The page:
Now that the holidays, along with my last minute rush to finish gifts, are over, I have slowed down knitting a little bit. I work it into my days/weeks more so now to give myself a time of relaxing and meditation.
I realized that despite all of the knitting I did last year (excluding a few things for around the house) I hadn’t knit anything for myself. I decided that this needed to be changed and wanted to do something practical. I needed a pair of fingerless gloves for work. Fingerless gloves are a perfect choice because you can still type and your hands stay warm.
As usual, my first stop was Ravelry to do a pattern search. For me, pattern searches are often like looking at “one” video on YouTube and I come away from the computer a few hours later. I didn’t find any I was in love with and decided to just design my own. Who doesn’t think that right away?
So after my last post, several people asked me why I just designed patterns rather than searching beyond just Ravelry for one that already exists. The truth about why I design patterns comes in three parts:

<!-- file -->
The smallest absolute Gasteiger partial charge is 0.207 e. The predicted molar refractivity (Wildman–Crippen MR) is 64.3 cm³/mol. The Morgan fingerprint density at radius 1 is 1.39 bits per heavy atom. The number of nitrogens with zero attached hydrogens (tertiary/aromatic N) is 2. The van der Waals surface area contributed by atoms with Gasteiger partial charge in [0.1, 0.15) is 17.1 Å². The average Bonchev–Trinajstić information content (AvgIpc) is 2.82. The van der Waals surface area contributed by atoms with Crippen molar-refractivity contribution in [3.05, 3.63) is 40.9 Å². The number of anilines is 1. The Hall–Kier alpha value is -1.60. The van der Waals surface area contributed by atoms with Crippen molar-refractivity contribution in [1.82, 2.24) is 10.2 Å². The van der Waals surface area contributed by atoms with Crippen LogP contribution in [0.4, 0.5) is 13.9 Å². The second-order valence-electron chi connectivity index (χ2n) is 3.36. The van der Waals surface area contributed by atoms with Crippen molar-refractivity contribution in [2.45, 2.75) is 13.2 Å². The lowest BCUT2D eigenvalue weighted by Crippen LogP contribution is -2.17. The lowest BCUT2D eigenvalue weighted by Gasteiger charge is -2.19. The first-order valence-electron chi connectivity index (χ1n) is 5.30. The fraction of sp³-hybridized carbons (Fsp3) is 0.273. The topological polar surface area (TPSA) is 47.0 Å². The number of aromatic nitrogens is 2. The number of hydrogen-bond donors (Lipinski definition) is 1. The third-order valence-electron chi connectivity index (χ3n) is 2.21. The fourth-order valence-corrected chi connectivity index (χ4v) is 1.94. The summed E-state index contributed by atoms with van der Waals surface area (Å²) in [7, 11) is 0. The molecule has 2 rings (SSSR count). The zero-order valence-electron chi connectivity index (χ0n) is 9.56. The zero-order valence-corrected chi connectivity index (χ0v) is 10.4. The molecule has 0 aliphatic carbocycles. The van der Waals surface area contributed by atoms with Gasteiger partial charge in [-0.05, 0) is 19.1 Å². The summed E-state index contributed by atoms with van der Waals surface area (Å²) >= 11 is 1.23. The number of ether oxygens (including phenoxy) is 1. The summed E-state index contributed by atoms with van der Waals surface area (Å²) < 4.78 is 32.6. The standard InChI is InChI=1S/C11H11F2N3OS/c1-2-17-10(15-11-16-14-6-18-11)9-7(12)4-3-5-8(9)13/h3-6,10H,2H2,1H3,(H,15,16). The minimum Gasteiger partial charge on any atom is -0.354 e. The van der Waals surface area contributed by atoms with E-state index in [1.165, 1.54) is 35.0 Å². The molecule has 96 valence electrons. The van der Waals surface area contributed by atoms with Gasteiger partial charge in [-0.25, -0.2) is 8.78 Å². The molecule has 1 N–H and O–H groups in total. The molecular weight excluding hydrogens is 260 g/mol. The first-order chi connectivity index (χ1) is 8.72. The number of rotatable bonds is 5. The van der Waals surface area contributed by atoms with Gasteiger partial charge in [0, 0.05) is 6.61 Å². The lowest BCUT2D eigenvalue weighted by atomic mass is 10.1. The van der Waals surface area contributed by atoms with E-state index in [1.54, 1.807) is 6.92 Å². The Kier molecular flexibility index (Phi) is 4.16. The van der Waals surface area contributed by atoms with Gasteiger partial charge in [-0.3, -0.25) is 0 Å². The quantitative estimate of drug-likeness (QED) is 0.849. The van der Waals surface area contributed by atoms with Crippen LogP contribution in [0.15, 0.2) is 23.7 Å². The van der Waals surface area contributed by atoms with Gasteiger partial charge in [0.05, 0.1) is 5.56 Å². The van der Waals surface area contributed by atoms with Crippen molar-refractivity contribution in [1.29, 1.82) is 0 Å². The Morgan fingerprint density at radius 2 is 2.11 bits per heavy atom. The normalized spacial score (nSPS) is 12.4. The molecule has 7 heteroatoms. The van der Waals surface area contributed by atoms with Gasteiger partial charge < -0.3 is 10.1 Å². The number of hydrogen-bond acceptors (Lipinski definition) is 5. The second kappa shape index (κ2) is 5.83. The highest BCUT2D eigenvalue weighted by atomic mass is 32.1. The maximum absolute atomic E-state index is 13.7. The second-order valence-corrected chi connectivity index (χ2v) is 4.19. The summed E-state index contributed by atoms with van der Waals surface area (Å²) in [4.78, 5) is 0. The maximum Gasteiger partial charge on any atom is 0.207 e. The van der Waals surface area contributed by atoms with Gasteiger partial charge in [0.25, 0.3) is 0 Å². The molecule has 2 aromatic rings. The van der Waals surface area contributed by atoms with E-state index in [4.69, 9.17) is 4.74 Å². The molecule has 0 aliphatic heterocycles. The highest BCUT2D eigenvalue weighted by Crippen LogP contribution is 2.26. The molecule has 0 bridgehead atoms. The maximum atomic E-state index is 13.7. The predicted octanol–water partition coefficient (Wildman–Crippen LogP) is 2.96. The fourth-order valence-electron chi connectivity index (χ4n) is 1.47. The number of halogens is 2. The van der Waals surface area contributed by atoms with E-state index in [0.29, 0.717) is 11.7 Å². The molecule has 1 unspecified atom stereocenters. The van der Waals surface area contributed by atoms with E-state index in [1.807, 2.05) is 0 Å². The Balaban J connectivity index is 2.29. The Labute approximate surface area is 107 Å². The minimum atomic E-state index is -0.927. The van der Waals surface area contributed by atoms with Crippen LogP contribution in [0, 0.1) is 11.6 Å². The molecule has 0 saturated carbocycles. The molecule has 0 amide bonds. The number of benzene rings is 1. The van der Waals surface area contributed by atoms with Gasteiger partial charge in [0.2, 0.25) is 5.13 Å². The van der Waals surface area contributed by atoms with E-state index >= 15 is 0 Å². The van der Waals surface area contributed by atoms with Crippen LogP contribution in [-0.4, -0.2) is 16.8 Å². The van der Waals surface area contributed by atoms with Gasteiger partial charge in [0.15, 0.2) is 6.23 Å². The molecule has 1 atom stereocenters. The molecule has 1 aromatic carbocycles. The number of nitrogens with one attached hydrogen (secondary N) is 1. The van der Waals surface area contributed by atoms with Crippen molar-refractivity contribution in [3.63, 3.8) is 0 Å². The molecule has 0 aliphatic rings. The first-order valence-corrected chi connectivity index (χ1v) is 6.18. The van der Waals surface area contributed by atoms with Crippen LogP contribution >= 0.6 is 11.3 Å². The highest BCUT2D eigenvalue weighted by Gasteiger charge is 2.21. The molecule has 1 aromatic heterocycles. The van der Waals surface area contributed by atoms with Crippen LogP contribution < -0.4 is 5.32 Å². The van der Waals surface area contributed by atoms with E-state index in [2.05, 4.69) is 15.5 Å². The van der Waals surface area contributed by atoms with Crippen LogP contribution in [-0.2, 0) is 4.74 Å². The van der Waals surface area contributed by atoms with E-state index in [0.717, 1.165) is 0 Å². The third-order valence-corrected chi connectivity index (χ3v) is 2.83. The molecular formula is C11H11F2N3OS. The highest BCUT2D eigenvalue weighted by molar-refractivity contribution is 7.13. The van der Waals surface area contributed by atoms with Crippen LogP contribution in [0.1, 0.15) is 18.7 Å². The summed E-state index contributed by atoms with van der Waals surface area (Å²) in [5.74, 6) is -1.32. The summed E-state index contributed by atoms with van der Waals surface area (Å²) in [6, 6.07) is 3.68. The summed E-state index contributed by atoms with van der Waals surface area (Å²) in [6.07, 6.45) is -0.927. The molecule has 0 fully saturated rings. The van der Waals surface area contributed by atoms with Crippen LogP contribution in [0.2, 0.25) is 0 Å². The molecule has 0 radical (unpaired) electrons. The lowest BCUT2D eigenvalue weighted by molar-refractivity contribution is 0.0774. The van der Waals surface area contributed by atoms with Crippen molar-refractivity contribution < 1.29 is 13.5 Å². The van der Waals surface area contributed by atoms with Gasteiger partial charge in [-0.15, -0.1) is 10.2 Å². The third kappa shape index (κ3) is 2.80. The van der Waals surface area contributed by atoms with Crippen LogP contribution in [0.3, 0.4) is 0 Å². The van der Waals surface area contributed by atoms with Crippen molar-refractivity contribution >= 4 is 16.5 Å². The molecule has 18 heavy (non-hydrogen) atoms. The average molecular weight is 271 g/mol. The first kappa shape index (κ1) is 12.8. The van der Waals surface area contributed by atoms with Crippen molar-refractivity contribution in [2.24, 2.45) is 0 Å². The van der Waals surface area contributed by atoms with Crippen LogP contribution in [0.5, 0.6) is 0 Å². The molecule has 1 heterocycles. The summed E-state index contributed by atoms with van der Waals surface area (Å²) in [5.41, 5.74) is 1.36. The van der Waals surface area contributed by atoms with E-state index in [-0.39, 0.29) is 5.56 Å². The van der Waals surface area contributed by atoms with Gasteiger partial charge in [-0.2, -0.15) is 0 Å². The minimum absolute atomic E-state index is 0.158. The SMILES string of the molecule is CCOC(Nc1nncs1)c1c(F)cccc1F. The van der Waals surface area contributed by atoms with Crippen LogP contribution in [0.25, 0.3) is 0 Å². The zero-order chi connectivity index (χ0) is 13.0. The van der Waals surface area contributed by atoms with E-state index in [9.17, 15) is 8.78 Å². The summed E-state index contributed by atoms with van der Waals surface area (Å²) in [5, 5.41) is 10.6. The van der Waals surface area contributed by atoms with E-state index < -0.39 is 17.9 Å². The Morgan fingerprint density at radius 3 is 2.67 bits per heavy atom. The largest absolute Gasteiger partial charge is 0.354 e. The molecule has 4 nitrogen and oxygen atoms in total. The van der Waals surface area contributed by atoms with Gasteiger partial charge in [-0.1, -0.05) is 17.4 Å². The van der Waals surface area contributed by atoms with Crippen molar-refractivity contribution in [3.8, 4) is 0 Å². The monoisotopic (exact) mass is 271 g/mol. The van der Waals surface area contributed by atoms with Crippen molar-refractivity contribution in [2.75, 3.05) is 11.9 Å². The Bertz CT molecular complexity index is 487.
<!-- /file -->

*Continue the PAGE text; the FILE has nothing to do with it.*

- I do search, but tend to find pieces of patterns that I like and in some cases (like this) not a full pattern.
- It’s fun! I love puzzles and to me, taking pieces of patterns that I like and using them as inspiration for new patterns is like putting together a puzzle.
- Because I can.
Yes, I know that number 3 is stuck up, but it’s true. I’ve been granted an amazing gift of falling into knitting and picking it up pretty close to instantly. I’m extremely grateful that I was able to pick up a great hobby that is relaxing, meditative, and productive. Along with figuring out how to knit items quickly, I realized I could pull types of stitches together to come with a pattern quickly as well. My mom’s scarf was my 4th project and, though it is very basic and needs some tweaking, I figured it out myself.
I recently saw this great short video on YouTube (see, it’s dangerous, I had been on looking up a knitting technique) called Profile: Joelle Hoverson. Hoverson owns a yarn and fabric store in NYC called Purl. In the video, Hoverson says, “When you knit something for someone, you’re thinking about them. I think it just conveys love.” I totally agree. I also think that when I design a pattern to knit for someone it puts even more love into what I’m working on.
So I guess there is sometimes a fourth reason why I design patterns (in the cases where I’m making a gift at least): It shows that I care a great deal about the person I’m knitting this item for and want to design something just for them.